Irish gay marriage referendum may be closer than polls predict

Rally to encourage people to get registered for referendum. attended by Unity Gospel Choir, Limerick
Rally to encourage people to get registered for referendum. attended by Unity Gospel Choir, Limerick

Observers from across the spectrum agree that Friday’s same-sex marriage referendum in the Republic could be much closer than polls predict – due to the fact that those opposed to change may be too “shy” to express their views to pollsters.

Jim Walsh, a TD for Wexford, Patrick Corrigan of Amnesty International, Dr Richard O’Leary from Faith in Marriage Equality Coalition and journalist Padraig Reidy from Cork have all told the News Letter that the gap between the Yes and No camps could well be significantly narrower than polls suggest.

Defaced posters promoting the 'No' campaign in the forthcoming

Defaced posters promoting the 'No' campaign in the forthcoming

All the main political parties in the Republic have come out in support of ‘equal marriage’.

Taoiseach Enda Kenny has also firmly backed the move, although the Catholic Church and coalitions of Protestant churches have campaigned against the measure.

A poll by Millward Brown found that, since March, Yes voters have declined from 66 per cent to 53 per cent, while No voters have risen from 21 per cent to 24 per cent. Ipsos figures portray a similar trend, with those saying Yes on 58 per cent (down six points since March) and No voters on 25 per cent (up two points).

Jim Walsh, a former Fianna Fail TD for Wexford who resigned the party whip to campaign on such issues, has been canvassing door-to-door against the changes for some 14 days in the past month.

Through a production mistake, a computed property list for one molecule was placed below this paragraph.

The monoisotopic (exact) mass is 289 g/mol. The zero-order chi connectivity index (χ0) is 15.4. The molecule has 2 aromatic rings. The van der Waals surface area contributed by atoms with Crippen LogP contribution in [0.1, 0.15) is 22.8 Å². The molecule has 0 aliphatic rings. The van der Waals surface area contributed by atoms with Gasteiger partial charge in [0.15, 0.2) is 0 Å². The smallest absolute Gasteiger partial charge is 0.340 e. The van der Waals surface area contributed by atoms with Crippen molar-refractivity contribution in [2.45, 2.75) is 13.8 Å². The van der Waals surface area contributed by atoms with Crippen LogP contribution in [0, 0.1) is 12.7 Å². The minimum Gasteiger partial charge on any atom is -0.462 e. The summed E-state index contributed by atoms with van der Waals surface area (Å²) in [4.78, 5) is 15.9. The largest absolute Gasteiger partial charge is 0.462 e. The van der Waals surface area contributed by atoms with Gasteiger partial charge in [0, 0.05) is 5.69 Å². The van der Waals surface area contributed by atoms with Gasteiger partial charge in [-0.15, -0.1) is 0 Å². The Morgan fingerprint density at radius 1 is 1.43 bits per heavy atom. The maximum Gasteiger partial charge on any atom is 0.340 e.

“There is a silent vote,” he said. “There are many people who feel inhibited in saying what way they will vote because of being seen as homophobic or discriminatory.

“The Yes campaign has majored on watchwords of ‘equality’ and ‘discrimination’, so anyone opposing it is being described as anti-equality and discriminatory.

“People in general are conscious of the difficulties gay people encounter and they want to in some way address that and be tolerant.

“But they are also cautious about changing the status of marriage in the constitution, which the referendum could do.

“The state recognises the family as the natural primary and fundamental group of society. The meaning of this would be completely changed and people are conscious about that aspect.”

Senator Walsh said his convictions were based on the fact that his father died when he was five and he was brought up by his single mother.

Padraig Reidy, editor of, is from Cork and commented on the Ashers ‘gay cake’ judgment on the Nolan Show yesterday.

“The Yes camp will probably win but it is likely it will be similar to the general election, where many ‘shy Tories’ who were missed by the opinion polls came out unexpectedly to vote.

“A lot of people may not admit to pollsters they will vote No.

“The margin between the two camps is clearly much narrower than most people think.”

Patrick Corrigan of Amnesty International said the campaign for change is right to caution against complacency.

“Just because the polls show the public is 2:1 in favour of equal marriage does not mean that will translate into actual votes,” he said.

“Older voters who are much more reliable in actually turning out to vote are much less likely to support the Yes campaign. However, I have heard reports of a surge in younger voter registration.

“Those people who support the Yes camp on Twitter must get out and support it in the voting booths,” he added.

Dr Richard O’Leary of the Faith in Marriage Equality Coalition said there is a general recognition that the polls are exaggerating the gap.

“So it is going to be closer than the polls indicate,” he said.

“But on the issue of turnout we do not know what will happen.

“Middle class voters are more likely to get out and vote and they are also more likely to vote Yes. So that may negate the possibility of older voters swaying it in favour of the status quo.”